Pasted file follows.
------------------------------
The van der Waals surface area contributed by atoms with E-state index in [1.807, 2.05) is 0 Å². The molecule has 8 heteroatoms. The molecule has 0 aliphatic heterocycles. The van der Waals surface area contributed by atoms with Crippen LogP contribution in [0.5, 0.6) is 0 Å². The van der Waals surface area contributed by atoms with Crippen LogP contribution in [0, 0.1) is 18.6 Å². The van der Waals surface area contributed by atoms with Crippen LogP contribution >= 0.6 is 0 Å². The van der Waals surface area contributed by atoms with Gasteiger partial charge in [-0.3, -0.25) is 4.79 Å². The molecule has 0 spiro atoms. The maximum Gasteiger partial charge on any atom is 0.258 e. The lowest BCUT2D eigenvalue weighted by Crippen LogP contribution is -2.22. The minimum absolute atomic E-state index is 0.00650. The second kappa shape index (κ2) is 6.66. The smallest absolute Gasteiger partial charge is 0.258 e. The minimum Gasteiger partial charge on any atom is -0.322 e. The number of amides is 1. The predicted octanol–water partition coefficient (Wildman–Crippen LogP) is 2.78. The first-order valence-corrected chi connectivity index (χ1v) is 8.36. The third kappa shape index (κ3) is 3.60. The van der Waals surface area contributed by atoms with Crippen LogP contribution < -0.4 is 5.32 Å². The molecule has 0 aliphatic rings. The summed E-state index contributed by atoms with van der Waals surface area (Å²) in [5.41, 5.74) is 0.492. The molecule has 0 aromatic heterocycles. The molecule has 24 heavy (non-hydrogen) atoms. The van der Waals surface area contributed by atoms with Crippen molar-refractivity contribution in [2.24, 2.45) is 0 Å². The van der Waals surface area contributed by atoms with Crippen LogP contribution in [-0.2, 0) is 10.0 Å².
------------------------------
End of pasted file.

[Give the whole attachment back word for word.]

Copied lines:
The van der Waals surface area contributed by atoms with E-state index in [1.807, 2.05) is 0 Å². The molecule has 8 heteroatoms. The molecule has 0 aliphatic heterocycles. The van der Waals surface area contributed by atoms with Crippen LogP contribution in [0.5, 0.6) is 0 Å². The van der Waals surface area contributed by atoms with Crippen LogP contribution in [0, 0.1) is 18.6 Å². The van der Waals surface area contributed by atoms with Crippen LogP contribution >= 0.6 is 0 Å². The van der Waals surface area contributed by atoms with Gasteiger partial charge in [-0.3, -0.25) is 4.79 Å². The molecule has 0 spiro atoms. The maximum Gasteiger partial charge on any atom is 0.258 e. The lowest BCUT2D eigenvalue weighted by Crippen LogP contribution is -2.22. The minimum absolute atomic E-state index is 0.00650. The second kappa shape index (κ2) is 6.66. The smallest absolute Gasteiger partial charge is 0.258 e. The minimum Gasteiger partial charge on any atom is -0.322 e. The number of amides is 1. The predicted octanol–water partition coefficient (Wildman–Crippen LogP) is 2.78. The first-order valence-corrected chi connectivity index (χ1v) is 8.36. The third kappa shape index (κ3) is 3.60. The van der Waals surface area contributed by atoms with Crippen LogP contribution < -0.4 is 5.32 Å². The molecule has 0 aliphatic rings. The summed E-state index contributed by atoms with van der Waals surface area (Å²) in [5.41, 5.74) is 0.492. The molecule has 0 aromatic heterocycles. The molecule has 24 heavy (non-hydrogen) atoms. The van der Waals surface area contributed by atoms with Crippen molar-refractivity contribution in [2.24, 2.45) is 0 Å². The van der Waals surface area contributed by atoms with Crippen LogP contribution in [-0.2, 0) is 10.0 Å².